UC Santa Barbara's National Center for Ecological Analysis and Synthesis (NCEAS) has joined with The Nature Conservancy (TNC) and the Wildlife Conservation Society (WCS) to form Science for Nature and People (SNAP), an initiative aimed at addressing modern conservation and economic development in ways that will benefit humankind, especially the planet's poorest and most marginalized citizens.
The first working group of SNAP, which meets this week in Santa Barbara, will focus on a project titled "Western Amazonia: Balancing Infrastructure Development and Conservation of Waters, Wetlands and Fisheries." The working group also includes international experts from Brazil's National Institute of Amazonian Research, National University of the Peruvian Amazon, the United Nations Development Program, the Gordon and Betty Moore Foundation and the MacArthur Foundation.
SNAP will leverage the highly productive synthesis research model first established by NCEAS. "Over the course of this week, the group will begin tackling the challenging issue of how to model and balance the competing demands for resources in the Western Amazon," said Frank Davis, NCEAS director and a member of SNAP's governing board.
SNAP's mandate is to find practical, knowledge-based ways in which the conservation of nature can help provide food, water, energy and security to Earth's fast-growing population. The SNAP official launch announcement was made at the annual meeting of the Clinton Global Initiative (CGI) currently underway in New York City. CGI's 2013 theme, "Mobilizing for Impact," explores ways that its members and member organizations can be more effective in leveraging individuals, partner organizations and key resources in their commitment efforts.
"As the world's population pushes past seven billion, the correlation between nature and the food, water, energy and security needs of people becomes increasingly clear," said Peter Kareiva, chief scientist at The Nature Conservancy and acting director of SNAP. "This collaboration will have immediate appeal and relevance to industry, politicians and average people."
This unprecedented collaboration will harness the expertise of many organizations, scientists, policymakers and practitioners, breaking down the traditional walls between disciplines, institutions and sectors. SNAP's working groups will research, analyze and develop solutions to urgent problems at the intersection of nature and human well-being. The program has invited scientists and specialists from around the globe to submit proposals for working groups to fill important knowledge gaps and advance solutions with a clear pathway to implementation. Working groups will convene periodically over two years to address these challenges, generating recommendations, publications and materials to support pracititioners and decision-makers.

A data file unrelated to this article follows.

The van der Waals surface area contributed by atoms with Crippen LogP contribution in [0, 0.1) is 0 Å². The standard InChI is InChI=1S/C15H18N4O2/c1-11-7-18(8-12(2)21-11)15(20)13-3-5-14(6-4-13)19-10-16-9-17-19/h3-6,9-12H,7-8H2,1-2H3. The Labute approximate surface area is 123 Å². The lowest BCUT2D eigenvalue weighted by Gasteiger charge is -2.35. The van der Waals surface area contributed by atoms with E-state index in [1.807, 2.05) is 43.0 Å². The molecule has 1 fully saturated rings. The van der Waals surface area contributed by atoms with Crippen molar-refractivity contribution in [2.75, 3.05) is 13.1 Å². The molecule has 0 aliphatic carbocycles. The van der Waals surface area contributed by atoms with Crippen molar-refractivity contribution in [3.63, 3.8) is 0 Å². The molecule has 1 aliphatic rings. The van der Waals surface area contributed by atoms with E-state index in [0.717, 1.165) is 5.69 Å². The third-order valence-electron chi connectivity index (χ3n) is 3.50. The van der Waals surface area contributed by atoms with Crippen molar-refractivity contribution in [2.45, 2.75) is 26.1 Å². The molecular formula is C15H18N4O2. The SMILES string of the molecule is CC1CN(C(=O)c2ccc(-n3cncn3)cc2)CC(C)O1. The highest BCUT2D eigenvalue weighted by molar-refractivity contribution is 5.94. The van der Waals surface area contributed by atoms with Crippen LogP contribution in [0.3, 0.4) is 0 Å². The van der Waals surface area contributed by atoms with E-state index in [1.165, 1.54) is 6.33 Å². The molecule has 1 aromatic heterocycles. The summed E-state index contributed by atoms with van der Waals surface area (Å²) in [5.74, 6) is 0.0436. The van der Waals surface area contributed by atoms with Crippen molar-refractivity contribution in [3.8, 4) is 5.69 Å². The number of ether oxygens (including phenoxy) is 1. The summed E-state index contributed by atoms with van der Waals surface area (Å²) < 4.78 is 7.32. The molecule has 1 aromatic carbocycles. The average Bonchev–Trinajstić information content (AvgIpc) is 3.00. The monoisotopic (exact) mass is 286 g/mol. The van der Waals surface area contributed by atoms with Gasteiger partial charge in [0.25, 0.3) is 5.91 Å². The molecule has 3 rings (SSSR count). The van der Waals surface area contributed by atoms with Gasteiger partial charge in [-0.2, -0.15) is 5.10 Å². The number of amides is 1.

SNAP's founding organizations will tap the expertise and local knowledge of thousands of staff members in more than 65 countries, providing the capacity to actively test strategies that conserve nature and benefit people. These organizations have a proven track record of assembling multidisciplinary teams to find answers to the planet's greatest challenges. The collaboration will also soon be adding partners from the humanitarian sector to extend its expertise and reach.
"SNAP will become the go-to place for practitioners and policymakers from around the world to seek and find solutions to their most pressing problems around human well-being and the conservation of nature," said John Robinson, WCS executive vice president for conservation and science, and member of SNAP's governing board. "To announce this collaboration at the Clinton Global Initiative speaks to the far-reaching impact that SNAP's results could have on future policy applications."
The aim of SNAP's initial project, which examines the Western Amazon, part of the world's largest river basin, is to consider a science-based road map for integrated river basin development that balances ecosystem health and connectivity, food security and infrastructure needs, and how best to translate that map for timely action by decision-makers.
The second project, titled "Integrating Natural Defenses into Coastal Disaster Risk Reduction," will explore how the conservation and restoration of coastal habitats can help protect coastal communities and livelihoods from the impacts that result from other extreme environmental events, such as hydro-meteorological hazards like hurricanes Sandy and Katrina.
"We aim to generate knowledge that is science-based and practical," added Robinson. "When filtered through key institutions ready to use it, the findings will lead to better policies, more effective field practices and durable economies that value nature's services and secure the livelihoods of families at risk."
SNAP has been funded through founding grants from Shirley and Harry Hagey, Steve and Roberta Denning, Ward W. Woods, Jr., Seth Neiman and the Gordon and Betty Moore Foundation. More information about the initiative is available at http://www.snap.is.